Wednesday, February 22, 2012

Don't believe the you-know-what

hype - verb, hyped, hyp·ing, noun
1. to stimulate, excite, or agitate (usually followed by 'up' ): She was hyped up at the thought of owning her own car. 2. to create interest in by flamboyant or dramatic methods; promote or publicize showily: a promoter who knows how to hype a prizefight. 3. to intensify (advertising, promotion, or publicity) by ingenious or questionable claims, methods, etc. 4. to trick; gull.

Purchasing a car is, after property and a pint of Guinness in Paris, the third most expensive investment you are probably ever likely to make. We humble consumers can therefore be grateful for the conscientious zeal with which motoring journalists evaluate new cars on our behalf.

Here's how it works: a nervous-looking flunky turns up at the journalist's house with a low-loader bearing a shiny, new and staggeringly expensive car. The journalist then thrashes the car around Cumbria for a week before returning it, ideally intact, to the now ashen-faced flunky. Sometime in the weeks that follow you will read 2500 words of carefully considered copy that may - or may not - influence your decision to part with your hard-earned (and, let's face it, who hasn't been poised to write out a cheque for a Lamborghini Aventador only to read in What Car? that its iPod jack is inconveniently located and that would present daily annoyance during the school run? Well, exactly).

I would hardly place Lana Del Rey's Born To Die in the same category of outlay as the ludicrous but stunning Aventador, but if you're going to succumb to History's Most Hyped Album, you may as well know what you're in for. Buying music on spec can be a fraught affair. Pity the Sting fan who owns everything since The Police's Fall Out and still rushed out to buy Songs From The Labrynth only to discover it features the tantric one doing German baroque. Because he's Sting.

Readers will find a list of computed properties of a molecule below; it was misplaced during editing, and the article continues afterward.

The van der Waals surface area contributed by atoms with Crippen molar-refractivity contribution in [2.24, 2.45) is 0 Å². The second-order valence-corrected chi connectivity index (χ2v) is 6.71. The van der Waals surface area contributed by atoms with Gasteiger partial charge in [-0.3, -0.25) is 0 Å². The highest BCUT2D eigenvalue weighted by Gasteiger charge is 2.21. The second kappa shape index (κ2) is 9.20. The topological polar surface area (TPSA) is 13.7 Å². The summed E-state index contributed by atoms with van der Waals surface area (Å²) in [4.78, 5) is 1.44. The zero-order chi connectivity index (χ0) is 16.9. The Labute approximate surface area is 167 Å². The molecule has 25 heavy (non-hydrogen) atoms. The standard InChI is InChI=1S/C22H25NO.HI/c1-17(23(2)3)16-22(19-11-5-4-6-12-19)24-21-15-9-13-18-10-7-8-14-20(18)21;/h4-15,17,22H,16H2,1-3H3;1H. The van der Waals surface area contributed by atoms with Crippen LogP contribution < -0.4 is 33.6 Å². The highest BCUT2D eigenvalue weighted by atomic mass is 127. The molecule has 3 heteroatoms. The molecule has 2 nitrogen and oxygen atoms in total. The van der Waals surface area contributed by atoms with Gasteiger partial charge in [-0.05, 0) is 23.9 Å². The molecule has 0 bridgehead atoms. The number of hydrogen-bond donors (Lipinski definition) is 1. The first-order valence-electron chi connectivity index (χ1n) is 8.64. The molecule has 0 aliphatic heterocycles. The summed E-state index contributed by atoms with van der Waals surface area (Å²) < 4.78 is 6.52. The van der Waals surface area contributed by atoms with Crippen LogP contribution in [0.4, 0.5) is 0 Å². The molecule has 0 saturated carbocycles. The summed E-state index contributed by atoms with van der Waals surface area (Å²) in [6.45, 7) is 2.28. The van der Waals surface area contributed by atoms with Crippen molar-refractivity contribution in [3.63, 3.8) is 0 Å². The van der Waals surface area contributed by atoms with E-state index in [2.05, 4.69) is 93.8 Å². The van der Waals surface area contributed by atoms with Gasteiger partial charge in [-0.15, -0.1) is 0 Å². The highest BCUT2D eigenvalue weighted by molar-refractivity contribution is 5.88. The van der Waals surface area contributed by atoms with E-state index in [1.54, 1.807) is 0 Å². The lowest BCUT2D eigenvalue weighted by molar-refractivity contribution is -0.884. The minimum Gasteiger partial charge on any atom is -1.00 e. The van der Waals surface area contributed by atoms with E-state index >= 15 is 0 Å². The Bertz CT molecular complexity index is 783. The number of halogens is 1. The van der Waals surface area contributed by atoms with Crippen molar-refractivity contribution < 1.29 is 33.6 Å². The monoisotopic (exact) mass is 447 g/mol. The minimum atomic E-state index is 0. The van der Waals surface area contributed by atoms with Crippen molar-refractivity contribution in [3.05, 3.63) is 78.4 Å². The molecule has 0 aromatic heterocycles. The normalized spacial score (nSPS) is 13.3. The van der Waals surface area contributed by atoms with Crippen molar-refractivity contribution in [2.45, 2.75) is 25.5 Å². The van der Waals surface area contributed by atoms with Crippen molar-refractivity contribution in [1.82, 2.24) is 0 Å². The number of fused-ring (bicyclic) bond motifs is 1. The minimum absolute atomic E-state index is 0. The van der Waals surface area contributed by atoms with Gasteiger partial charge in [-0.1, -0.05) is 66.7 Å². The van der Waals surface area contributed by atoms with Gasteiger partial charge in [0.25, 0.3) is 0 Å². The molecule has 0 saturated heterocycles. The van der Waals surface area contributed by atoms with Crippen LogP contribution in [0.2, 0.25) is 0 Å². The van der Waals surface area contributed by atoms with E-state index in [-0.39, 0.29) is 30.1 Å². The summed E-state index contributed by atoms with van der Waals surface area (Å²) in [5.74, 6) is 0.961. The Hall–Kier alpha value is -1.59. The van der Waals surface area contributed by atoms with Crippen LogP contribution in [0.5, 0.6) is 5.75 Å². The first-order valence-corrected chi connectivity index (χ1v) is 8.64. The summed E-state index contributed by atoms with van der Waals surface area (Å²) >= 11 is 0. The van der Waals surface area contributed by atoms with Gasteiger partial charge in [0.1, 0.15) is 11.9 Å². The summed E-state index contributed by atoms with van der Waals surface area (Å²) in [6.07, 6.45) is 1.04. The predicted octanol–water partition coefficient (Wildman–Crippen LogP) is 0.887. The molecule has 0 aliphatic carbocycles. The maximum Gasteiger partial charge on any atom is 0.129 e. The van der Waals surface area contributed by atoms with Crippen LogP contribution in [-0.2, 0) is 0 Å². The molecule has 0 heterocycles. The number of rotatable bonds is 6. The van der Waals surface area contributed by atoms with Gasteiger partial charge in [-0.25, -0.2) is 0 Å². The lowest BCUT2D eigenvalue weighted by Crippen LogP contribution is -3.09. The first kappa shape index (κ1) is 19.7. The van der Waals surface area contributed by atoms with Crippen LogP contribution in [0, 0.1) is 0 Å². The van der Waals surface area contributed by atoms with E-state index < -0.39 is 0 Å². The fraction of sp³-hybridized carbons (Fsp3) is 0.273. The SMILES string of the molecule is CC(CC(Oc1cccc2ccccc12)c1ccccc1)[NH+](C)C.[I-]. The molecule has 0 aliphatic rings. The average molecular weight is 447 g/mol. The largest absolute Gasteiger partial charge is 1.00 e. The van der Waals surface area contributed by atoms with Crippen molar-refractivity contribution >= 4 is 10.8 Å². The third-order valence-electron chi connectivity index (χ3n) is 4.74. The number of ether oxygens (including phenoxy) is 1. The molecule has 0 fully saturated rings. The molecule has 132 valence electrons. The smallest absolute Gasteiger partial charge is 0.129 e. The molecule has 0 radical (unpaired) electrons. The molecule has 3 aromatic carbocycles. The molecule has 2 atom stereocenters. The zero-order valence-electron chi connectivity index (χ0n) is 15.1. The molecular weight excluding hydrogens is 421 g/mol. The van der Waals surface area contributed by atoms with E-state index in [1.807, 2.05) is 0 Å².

Unlike motoring journalism, the march of digital progress has changed the way music reviewers do their job. In a recent blog post, The Word's David Hepworth noted how record company fears about advanced digital copies of albums being leaked onto the Internet makes it commonplace these days for music hacks to be summoned to a 'playback' session. Held in venues resembling Guantanamo Bay's Camp X-Ray, any form of recording device - not to mention shoelaces, belts and ties - are removed from the journalist, who is then given a priviledged spin or two of the anointed new album. Just last weekend, journalists were in Paris for a closed-door playback of Bruce Springsteen's Wrecking Ball.

There is another key test to a new album - how it fairs against The Law of Diminishing Listens. This principle is first encountered as a teenager: you buy the new Echo and The Bunnymen single on the day of its release and play it incessantly for the next 48 hours. By Days 3 to 5, plays have scaled down to two or three per day, dropping further to a single spin as you enter the second week of ownership. This, ladies and gentlemen, is the makings of a record collection which will eventually become the topic of a domestic argument.